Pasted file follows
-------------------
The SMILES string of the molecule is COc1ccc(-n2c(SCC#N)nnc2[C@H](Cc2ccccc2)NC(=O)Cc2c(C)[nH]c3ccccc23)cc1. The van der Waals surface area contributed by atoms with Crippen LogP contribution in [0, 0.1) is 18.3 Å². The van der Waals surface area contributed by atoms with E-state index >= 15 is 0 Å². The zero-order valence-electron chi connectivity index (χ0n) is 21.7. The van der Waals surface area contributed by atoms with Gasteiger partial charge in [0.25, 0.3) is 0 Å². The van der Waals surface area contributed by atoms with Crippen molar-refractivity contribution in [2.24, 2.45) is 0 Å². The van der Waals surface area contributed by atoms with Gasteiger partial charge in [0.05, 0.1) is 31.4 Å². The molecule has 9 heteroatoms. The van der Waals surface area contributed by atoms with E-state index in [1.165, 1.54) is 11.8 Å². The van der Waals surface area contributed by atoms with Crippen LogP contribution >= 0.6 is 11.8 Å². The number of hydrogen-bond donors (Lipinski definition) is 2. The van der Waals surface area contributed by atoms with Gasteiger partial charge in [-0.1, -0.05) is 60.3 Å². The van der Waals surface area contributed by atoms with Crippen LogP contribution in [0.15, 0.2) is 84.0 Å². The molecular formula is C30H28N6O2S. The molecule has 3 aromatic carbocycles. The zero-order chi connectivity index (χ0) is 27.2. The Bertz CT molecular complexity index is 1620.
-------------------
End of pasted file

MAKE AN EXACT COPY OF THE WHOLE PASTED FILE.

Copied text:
The SMILES string of the molecule is COc1ccc(-n2c(SCC#N)nnc2[C@H](Cc2ccccc2)NC(=O)Cc2c(C)[nH]c3ccccc23)cc1. The van der Waals surface area contributed by atoms with Crippen LogP contribution in [0, 0.1) is 18.3 Å². The van der Waals surface area contributed by atoms with E-state index >= 15 is 0 Å². The zero-order valence-electron chi connectivity index (χ0n) is 21.7. The van der Waals surface area contributed by atoms with Gasteiger partial charge in [0.25, 0.3) is 0 Å². The van der Waals surface area contributed by atoms with Crippen molar-refractivity contribution in [2.24, 2.45) is 0 Å². The van der Waals surface area contributed by atoms with Gasteiger partial charge in [0.05, 0.1) is 31.4 Å². The molecule has 9 heteroatoms. The van der Waals surface area contributed by atoms with E-state index in [1.165, 1.54) is 11.8 Å². The van der Waals surface area contributed by atoms with Crippen LogP contribution >= 0.6 is 11.8 Å². The number of hydrogen-bond donors (Lipinski definition) is 2. The van der Waals surface area contributed by atoms with Gasteiger partial charge in [-0.1, -0.05) is 60.3 Å². The van der Waals surface area contributed by atoms with Crippen LogP contribution in [0.15, 0.2) is 84.0 Å². The molecular formula is C30H28N6O2S. The molecule has 3 aromatic carbocycles. The zero-order chi connectivity index (χ0) is 27.2. The Bertz CT molecular complexity index is 1620.